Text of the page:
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|Title:||Bacteriophage 186 - Investigating the role of transcriptional regulators CI, Apl, CII and Tum at the lytic/lysogenic switch during 186 prophage induction|
|School/Discipline:||School of Biological Sciences|
|Abstract:||I am not a living entity, but I am very much alive. I am of tiny proportions and yet endowed with immense power. I am constantly waging war across the prokaryotic kingdom and have proven to be an aggressive, formidable and exceptionally deadly enemy of bacteria and archaea. Who am I? I am bacteriophage. Coliphage 186 is a UV-inducible, non-lambdoid temperate phage of the family Myoviridae (genus P2-likevirus). As a temperate phage, 186 has the ability to undergo two alternative modes of development - lytic development is the active, developmental default state and lysogeny is the alternate, dormant state, where the phage DNA integrates into its host’s genome. The lysogenic state is reversible and thus the lytic pathway can be resumed upon activation of the host SOS response, a phenomenon termed prophage induction. To control the entry into, and the transition between these states, 186 employs both a lytic/lysogenic transcriptional switch and an SOS inducible operon, each existing as independent modules in the 186 genome. Whilst extensive studies of 186 have provided significant insights into how the lytic and lysogenic cycles are regulated and into the process of prophage induction, there are a number of unique aspects for which our understanding remained incomplete. To progress our understanding of 186 prophage induction and how this phage makes its developmental decisions, four separate studies we undertaken to investigate the role(s) of four key transcriptional regulatory proteins (CI, Apl, CII and Tum) at the 186 switch. This knowledge was then used to re-wire the 186 modules to design and build a simple bistable memory circuit, capable of switching between alternate states in response to a chemical signal. In Chapter 2, to investigate the role of the CI immunity repressor in prophage induction, we asked, does disruption of CI negative autoregulation reduce prophage induction efficiency? Using the goa8 mutation (a 5bp deletion between the two promoters CI regulates, pR and pL) we demonstrated that when CI negative autoregulation is disrupted, this has a negative impact on prophage induction efficiency. This outcome underlined the importance of 186 being able to establish the correct lysogenic level of CI, so as to not only maintain stable lysogeny, but to remain optimally primed for prophage induction. To investigate the role of the Apl protein, we asked, why does Apl act as a weak transcriptional repressor at pR and pL during prophage induction? A series of hypothesises were framed on the idea that Apl binding at pR.pL is required to control cII, cI and/or int gene expression during prophage induction. With the experimental outcomes resulting in the rejection of all hypotheses however, this investigation contributed only to our understanding of what Apl does not do at the 186 switch. In the context of 186 prophage induction, the role of the Tum antirepressor and the host SOS response were investigated in Chapter 3. Using a series of minimal 186-like UV- and chemically-inducible, chromosomally-integrated reporter systems and a cumic acid-inducible 186 phage, we confirmed that Tum is essential and sufficient in single-copy for stable 186 lysogenic to lytic switching and that the fundamental role of host SOS activation is to induce expression of the tum gene. In Chapter 4, we asked, what is the significance of having a short-lived/protease sensitive CII protein? By replacing the short-lived, wildtype CII with a stabilised variant (CII145), we demonstrated that not only was there a significant bias towards lysogeny, but also that prophage induction efficiency was very strongly inhibited. The outcomes of this study suggested that the key purpose of having a highly active, and rapidly degraded CII is to quickly equilibrate CI levels in a lysogen to ensure the lysogen is established and ready for induction as soon after infection as possible. Lastly, in Chapter 5 we used the data collected throughout this thesis, combined with existing knowledge on 186 to engineer a bacterial whole-cell biosensor that can establish impressively stable cellular memory, with two distinct alternate, stable states. Specific features of the 186 lytic/lysogenic switch and SOS operon were isolated, remodelled and progressively optimised to engineer such a system. We are confident that with the appropriate modifications this system could potentially serve as an environmental sensor or one that can detect and diagnose (e. g. cancer) with high sensitivity and specificity.|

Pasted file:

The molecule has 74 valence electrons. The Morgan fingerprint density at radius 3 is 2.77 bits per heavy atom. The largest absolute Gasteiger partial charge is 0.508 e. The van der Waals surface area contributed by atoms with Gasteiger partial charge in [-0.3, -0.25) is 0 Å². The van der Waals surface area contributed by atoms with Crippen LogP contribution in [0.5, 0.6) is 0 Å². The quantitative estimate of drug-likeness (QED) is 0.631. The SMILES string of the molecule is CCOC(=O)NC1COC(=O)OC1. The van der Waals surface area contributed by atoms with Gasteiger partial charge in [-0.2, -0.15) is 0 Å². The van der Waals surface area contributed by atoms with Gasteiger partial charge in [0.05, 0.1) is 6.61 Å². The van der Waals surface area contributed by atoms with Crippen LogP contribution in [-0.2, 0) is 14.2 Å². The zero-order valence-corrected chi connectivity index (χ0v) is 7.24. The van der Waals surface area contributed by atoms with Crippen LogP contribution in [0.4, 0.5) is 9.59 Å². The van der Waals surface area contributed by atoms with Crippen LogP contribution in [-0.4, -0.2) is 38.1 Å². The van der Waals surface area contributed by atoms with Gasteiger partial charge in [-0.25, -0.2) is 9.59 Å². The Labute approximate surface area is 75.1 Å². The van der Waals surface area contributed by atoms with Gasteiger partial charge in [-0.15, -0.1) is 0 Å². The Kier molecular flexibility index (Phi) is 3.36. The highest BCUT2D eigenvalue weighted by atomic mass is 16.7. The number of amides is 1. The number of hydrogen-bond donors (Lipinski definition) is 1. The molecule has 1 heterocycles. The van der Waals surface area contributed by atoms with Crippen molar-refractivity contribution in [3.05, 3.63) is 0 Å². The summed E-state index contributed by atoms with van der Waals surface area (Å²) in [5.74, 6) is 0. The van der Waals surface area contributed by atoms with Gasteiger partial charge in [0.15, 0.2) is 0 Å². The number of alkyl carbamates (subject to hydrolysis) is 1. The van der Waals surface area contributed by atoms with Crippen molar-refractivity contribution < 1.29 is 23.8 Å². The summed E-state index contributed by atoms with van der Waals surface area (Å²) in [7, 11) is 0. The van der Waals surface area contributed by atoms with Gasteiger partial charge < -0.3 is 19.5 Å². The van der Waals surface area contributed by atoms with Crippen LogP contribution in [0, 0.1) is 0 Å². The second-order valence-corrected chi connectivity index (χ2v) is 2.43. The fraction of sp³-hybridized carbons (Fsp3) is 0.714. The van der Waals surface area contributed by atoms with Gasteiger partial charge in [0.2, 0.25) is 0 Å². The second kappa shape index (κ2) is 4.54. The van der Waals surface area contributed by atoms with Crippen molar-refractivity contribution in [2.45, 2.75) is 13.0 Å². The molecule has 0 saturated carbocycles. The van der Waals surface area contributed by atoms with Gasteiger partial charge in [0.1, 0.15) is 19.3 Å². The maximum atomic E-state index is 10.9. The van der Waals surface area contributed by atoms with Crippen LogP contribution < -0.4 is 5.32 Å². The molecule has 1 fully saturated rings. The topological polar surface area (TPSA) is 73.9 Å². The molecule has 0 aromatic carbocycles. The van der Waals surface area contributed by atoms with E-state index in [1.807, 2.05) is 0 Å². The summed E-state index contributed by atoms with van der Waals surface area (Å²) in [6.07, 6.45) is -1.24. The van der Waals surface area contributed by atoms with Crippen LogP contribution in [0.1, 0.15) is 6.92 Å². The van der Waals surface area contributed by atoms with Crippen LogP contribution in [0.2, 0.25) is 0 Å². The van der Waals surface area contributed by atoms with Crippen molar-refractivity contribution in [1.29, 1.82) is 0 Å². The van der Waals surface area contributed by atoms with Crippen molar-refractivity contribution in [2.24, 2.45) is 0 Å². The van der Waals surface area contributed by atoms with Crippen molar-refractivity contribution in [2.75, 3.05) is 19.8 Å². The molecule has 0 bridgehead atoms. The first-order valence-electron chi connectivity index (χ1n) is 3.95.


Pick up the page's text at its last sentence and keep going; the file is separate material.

|Dissertation Note:||Thesis (Ph.D.) -- University of Adelaide, School of Biological Sciences, 2020|
|Provenance:||This electronic version is made publicly available by the University of Adelaide in accordance with its open access policy for student theses. Copyright in this thesis remains with the author. This thesis may incorporate third party material which has been used by the author pursuant to Fair Dealing exceptions. If you are the owner of any included third party copyright material you wish to be removed from this electronic version, please complete the take down form located at: http://www.adelaide.edu.au/legals|
|Appears in Collections:||Research Theses|
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